Health impacts of this artificial illumination after daylight hours range from depression to cancer, including a range of sleep disorders.

Keep reading... Show less
Business
velkr0 / Flickr / CC BY 2.0

Texas Supreme Court Rules Cities Cannot Ban Plastic Bags

The Texas Supreme Court struck down the city of Laredo's plastic bag ban—a decision that will likely overturn similar bans in about a dozen other cities, including Austin, Fort Stockton and Port Aransas.

Keep reading... Show less
Politics
Ryan Zinke visits Wall Drug in Wall, South Dakota on May 25. Sherman Hogue / U.S. Dept. of the Interior

Report: Trump Admin. Suppressing Media Access of Government Scientists

A new Trump administration protocol requires U.S. Geological Survey (USGS) scientists to run interview requests with the Department of the Interior, its parent agency, before speaking to journalists, the Los Angeles Times reported.

The move is a departure from past media practices that allowed government scientists to quickly respond to journalists' inquiries, according to unnamed USGS employees interviewed by the Times.

Keep reading... Show less
Sponsored
Climate
Icebergs calving from an ice shelf in West Antarctica. NASA / GSFC / Jefferson Beck / CC BY-SA 2.0

Good News From Antarctica: Rising Bedrock Could Save Vulnerable Ice Sheet

After last week's disturbing news that ice melt in Antarctica has tripled in the last five years, another study published Thursday offers some surprising good news for the South Pole and its vulnerable West Antarctic Ice Sheet (WAIS).

The study, published in Science by an international research team, found that the bedrock below the WAIS is rising, a process known as "uplift," at record rates as melting ice removes weight, potentially stabilizing the ice sheet that scientists feared would be lost to climate change.

Keep reading... Show less
GMO
Soybeans with cupped leaves, a symptom of dicamba injury. University of Arkansas System Division of Agriculture / Flickr / CC BY-NC 2.0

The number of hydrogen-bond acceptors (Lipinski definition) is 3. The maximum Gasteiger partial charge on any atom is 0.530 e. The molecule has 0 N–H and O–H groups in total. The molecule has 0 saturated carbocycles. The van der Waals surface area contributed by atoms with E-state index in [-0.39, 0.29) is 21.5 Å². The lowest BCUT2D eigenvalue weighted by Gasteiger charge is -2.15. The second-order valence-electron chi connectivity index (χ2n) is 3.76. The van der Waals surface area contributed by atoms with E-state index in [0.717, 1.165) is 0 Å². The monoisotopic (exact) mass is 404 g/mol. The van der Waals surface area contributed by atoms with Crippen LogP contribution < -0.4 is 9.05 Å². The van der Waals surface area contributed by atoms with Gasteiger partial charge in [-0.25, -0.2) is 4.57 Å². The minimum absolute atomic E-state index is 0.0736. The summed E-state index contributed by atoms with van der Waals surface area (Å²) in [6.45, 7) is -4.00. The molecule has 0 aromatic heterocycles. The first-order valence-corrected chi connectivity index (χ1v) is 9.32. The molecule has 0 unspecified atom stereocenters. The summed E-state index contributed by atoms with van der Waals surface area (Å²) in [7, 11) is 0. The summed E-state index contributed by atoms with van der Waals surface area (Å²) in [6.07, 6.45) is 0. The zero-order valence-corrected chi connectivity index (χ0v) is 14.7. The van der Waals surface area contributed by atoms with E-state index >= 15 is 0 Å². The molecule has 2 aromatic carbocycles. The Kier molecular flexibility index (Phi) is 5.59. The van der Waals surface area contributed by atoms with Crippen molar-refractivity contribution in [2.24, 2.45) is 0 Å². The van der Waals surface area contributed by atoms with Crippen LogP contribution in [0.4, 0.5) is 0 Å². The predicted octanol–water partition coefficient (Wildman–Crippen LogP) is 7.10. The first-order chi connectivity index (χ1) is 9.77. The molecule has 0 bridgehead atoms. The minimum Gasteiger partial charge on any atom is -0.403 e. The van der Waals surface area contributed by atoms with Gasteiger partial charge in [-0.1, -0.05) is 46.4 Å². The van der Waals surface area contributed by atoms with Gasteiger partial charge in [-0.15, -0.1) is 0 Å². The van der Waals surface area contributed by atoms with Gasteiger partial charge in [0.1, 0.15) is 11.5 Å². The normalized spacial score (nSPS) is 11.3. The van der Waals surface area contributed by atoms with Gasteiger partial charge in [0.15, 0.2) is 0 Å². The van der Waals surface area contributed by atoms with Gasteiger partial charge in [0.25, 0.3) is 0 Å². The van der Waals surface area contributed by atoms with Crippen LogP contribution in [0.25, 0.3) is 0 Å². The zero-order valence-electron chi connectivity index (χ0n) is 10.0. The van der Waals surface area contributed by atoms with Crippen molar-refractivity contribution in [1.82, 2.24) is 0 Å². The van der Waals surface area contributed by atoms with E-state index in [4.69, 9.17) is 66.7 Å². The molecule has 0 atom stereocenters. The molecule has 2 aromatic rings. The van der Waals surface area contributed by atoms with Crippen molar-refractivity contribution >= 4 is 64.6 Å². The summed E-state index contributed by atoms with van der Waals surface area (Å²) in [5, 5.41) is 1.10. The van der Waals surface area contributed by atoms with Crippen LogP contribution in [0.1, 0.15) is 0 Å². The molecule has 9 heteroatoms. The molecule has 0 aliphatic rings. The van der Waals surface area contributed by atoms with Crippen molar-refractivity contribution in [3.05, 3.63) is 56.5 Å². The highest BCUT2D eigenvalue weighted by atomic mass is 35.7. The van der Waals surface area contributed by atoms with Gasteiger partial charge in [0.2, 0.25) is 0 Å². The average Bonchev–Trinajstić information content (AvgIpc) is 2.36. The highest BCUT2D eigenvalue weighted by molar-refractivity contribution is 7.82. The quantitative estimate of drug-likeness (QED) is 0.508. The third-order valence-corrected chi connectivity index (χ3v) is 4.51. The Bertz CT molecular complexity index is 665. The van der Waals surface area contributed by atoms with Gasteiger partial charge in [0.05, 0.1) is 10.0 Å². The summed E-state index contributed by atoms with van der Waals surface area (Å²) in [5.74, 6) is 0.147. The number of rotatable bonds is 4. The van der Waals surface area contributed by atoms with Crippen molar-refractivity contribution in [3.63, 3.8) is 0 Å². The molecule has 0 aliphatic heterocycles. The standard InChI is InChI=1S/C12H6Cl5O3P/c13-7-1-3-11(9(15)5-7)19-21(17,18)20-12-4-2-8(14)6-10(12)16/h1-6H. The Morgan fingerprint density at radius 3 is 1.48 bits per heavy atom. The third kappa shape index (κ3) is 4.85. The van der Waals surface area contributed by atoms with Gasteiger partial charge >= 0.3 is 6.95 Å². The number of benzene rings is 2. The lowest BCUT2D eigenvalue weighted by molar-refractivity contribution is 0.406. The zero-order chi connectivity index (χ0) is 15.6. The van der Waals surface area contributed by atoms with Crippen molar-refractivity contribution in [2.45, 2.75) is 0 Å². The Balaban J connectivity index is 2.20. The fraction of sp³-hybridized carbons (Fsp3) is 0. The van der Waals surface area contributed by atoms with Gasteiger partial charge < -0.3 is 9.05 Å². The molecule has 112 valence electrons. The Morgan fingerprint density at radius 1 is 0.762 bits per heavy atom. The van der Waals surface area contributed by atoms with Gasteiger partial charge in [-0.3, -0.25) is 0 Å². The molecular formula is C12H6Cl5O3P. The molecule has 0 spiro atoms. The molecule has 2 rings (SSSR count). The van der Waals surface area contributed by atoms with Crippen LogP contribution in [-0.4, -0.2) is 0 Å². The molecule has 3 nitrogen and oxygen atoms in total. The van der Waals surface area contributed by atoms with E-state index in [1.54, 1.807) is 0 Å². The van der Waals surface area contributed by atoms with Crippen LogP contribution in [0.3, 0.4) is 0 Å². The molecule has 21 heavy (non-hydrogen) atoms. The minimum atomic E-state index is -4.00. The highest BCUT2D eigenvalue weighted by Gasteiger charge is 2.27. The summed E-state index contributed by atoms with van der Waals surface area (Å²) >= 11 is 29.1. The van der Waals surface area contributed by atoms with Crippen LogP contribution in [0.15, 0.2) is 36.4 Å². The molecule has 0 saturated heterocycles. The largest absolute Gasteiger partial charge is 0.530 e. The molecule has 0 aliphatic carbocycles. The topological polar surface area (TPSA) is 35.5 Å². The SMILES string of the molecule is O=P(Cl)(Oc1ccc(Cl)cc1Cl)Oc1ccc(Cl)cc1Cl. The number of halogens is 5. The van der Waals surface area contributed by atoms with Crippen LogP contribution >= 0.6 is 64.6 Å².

Dicamba Damage Roars Back for Third Season in a Row

University weed scientists have reported roughly 383,000 acres of soybean injured by a weedkiller called dicamba so far in 2018, according to University of Missouri plant sciences professor, Kevin Bradley.

Dicamba destroys mostly everything in its path except the crops that are genetically engineered (GE) to resist it. The drift-prone chemical can be picked up by the wind and land on neighboring non-target fields. Plants exposed to the chemical are left wrinkled, cupped or stunted in growth.

Keep reading... Show less
Sponsored
Food
Memphis Meats

FDA Takes First Steps to Regulating Lab-Grown Meat

By Dan Nosowitz

Lab-grown meat—also known as cultured meat or in vitro meat—has long been enticing for its potential environmental, social and economic benefits.

Keep reading... Show less
Politics
Scott Pruitt speaking at meeting at the USDA headquarters in Washington, DC, on Jan. 17. Lance Cheung / USDA

Breaking: Sierra Club Demands Pruitt’s Emails After Only 1 Disclosed by EPA

As part of ongoing litigation, the Sierra Club has demanded that the U.S. Environmental Protection Agency (EPA) search Scott Pruitt's personal email accounts for work-related emails, or certify clearly and definitively that the administrator has never used personal email for work purposes. The demand comes on the heels of a successfully litigated Freedom of Information Act (FOIA) request for all of EPA Administrator Scott Pruitt's email and other communications with all persons and parties outside the executive branch. These facts were first reported in Politico early this morning.

Keep reading... Show less
Sponsored

mail-copy

The best of EcoWatch, right in your inbox. Sign up for our email newsletter!